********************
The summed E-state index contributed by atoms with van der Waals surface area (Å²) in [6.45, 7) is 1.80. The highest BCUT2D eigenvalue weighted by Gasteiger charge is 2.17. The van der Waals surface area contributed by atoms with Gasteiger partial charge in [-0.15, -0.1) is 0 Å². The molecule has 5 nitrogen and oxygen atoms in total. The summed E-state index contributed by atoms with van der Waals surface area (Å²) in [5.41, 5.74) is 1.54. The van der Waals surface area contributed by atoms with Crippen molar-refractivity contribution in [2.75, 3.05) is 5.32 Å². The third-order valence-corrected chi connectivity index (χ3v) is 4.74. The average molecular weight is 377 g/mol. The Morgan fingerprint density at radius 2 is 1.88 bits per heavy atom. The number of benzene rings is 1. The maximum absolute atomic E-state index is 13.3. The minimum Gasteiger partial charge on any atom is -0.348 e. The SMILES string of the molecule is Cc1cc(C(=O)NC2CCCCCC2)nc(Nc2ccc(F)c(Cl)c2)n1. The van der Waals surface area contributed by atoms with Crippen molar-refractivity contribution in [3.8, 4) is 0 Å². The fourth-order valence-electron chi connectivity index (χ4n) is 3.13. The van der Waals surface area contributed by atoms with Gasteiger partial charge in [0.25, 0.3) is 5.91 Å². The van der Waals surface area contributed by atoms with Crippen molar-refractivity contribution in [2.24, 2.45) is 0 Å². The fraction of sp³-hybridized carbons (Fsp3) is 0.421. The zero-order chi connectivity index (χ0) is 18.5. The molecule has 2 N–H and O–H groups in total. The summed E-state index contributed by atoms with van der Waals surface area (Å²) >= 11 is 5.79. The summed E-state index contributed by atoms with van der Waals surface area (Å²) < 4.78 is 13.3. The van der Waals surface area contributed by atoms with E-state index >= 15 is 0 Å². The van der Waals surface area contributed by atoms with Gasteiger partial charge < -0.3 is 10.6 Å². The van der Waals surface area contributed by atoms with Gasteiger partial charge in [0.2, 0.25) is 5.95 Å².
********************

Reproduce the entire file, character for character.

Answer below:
The summed E-state index contributed by atoms with van der Waals surface area (Å²) in [6.45, 7) is 1.80. The highest BCUT2D eigenvalue weighted by Gasteiger charge is 2.17. The van der Waals surface area contributed by atoms with Gasteiger partial charge in [-0.15, -0.1) is 0 Å². The molecule has 5 nitrogen and oxygen atoms in total. The summed E-state index contributed by atoms with van der Waals surface area (Å²) in [5.41, 5.74) is 1.54. The van der Waals surface area contributed by atoms with Crippen molar-refractivity contribution in [2.75, 3.05) is 5.32 Å². The third-order valence-corrected chi connectivity index (χ3v) is 4.74. The average molecular weight is 377 g/mol. The Morgan fingerprint density at radius 2 is 1.88 bits per heavy atom. The number of benzene rings is 1. The maximum absolute atomic E-state index is 13.3. The minimum Gasteiger partial charge on any atom is -0.348 e. The SMILES string of the molecule is Cc1cc(C(=O)NC2CCCCCC2)nc(Nc2ccc(F)c(Cl)c2)n1. The van der Waals surface area contributed by atoms with Crippen molar-refractivity contribution in [3.8, 4) is 0 Å². The fourth-order valence-electron chi connectivity index (χ4n) is 3.13. The van der Waals surface area contributed by atoms with Gasteiger partial charge in [0.25, 0.3) is 5.91 Å². The van der Waals surface area contributed by atoms with Crippen molar-refractivity contribution in [2.24, 2.45) is 0 Å². The fraction of sp³-hybridized carbons (Fsp3) is 0.421. The zero-order chi connectivity index (χ0) is 18.5. The molecule has 2 N–H and O–H groups in total. The summed E-state index contributed by atoms with van der Waals surface area (Å²) >= 11 is 5.79. The summed E-state index contributed by atoms with van der Waals surface area (Å²) < 4.78 is 13.3. The van der Waals surface area contributed by atoms with E-state index >= 15 is 0 Å². The van der Waals surface area contributed by atoms with Gasteiger partial charge < -0.3 is 10.6 Å². The van der Waals surface area contributed by atoms with Gasteiger partial charge in [0.2, 0.25) is 5.95 Å².